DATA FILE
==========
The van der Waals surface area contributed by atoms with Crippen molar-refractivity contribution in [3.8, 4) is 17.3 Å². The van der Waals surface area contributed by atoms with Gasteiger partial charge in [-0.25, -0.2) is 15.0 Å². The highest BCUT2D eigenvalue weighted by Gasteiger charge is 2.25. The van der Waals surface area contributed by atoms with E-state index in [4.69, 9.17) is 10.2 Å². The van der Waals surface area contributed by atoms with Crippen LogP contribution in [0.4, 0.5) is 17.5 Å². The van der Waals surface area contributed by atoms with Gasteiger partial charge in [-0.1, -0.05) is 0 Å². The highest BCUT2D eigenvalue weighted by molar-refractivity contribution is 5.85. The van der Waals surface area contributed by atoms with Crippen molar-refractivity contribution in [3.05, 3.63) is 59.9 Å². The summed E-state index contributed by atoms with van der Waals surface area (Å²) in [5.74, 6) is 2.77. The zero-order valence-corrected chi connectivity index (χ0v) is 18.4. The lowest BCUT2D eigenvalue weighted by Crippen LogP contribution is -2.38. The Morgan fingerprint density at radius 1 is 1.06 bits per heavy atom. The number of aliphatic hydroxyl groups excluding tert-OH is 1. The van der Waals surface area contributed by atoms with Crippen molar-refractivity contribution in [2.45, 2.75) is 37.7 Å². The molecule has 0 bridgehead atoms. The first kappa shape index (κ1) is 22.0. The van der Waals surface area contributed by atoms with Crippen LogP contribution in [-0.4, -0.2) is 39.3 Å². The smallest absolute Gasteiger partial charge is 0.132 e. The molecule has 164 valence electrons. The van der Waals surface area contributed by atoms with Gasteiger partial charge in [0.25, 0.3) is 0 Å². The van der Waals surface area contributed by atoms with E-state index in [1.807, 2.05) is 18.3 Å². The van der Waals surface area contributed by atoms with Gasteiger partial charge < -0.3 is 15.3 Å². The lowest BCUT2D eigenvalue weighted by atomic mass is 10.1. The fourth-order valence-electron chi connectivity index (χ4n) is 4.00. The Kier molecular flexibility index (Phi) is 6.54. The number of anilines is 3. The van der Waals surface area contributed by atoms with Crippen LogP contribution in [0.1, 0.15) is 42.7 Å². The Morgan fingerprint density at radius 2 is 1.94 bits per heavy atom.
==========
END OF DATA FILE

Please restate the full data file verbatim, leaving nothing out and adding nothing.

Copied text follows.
The van der Waals surface area contributed by atoms with Crippen molar-refractivity contribution in [3.8, 4) is 17.3 Å². The van der Waals surface area contributed by atoms with Gasteiger partial charge in [-0.25, -0.2) is 15.0 Å². The highest BCUT2D eigenvalue weighted by Gasteiger charge is 2.25. The van der Waals surface area contributed by atoms with E-state index in [4.69, 9.17) is 10.2 Å². The van der Waals surface area contributed by atoms with Crippen LogP contribution in [0.4, 0.5) is 17.5 Å². The van der Waals surface area contributed by atoms with Gasteiger partial charge in [-0.1, -0.05) is 0 Å². The highest BCUT2D eigenvalue weighted by molar-refractivity contribution is 5.85. The van der Waals surface area contributed by atoms with Crippen molar-refractivity contribution in [3.05, 3.63) is 59.9 Å². The summed E-state index contributed by atoms with van der Waals surface area (Å²) in [5.74, 6) is 2.77. The zero-order valence-corrected chi connectivity index (χ0v) is 18.4. The lowest BCUT2D eigenvalue weighted by Crippen LogP contribution is -2.38. The Morgan fingerprint density at radius 1 is 1.06 bits per heavy atom. The number of aliphatic hydroxyl groups excluding tert-OH is 1. The van der Waals surface area contributed by atoms with Crippen molar-refractivity contribution in [2.45, 2.75) is 37.7 Å². The molecule has 0 bridgehead atoms. The first kappa shape index (κ1) is 22.0. The van der Waals surface area contributed by atoms with Crippen LogP contribution in [-0.4, -0.2) is 39.3 Å². The smallest absolute Gasteiger partial charge is 0.132 e. The molecule has 164 valence electrons. The van der Waals surface area contributed by atoms with Gasteiger partial charge in [0.25, 0.3) is 0 Å². The van der Waals surface area contributed by atoms with E-state index in [1.807, 2.05) is 18.3 Å². The van der Waals surface area contributed by atoms with Gasteiger partial charge < -0.3 is 15.3 Å². The lowest BCUT2D eigenvalue weighted by atomic mass is 10.1. The fourth-order valence-electron chi connectivity index (χ4n) is 4.00. The Kier molecular flexibility index (Phi) is 6.54. The number of anilines is 3. The van der Waals surface area contributed by atoms with Crippen LogP contribution in [0.1, 0.15) is 42.7 Å². The Morgan fingerprint density at radius 2 is 1.94 bits per heavy atom.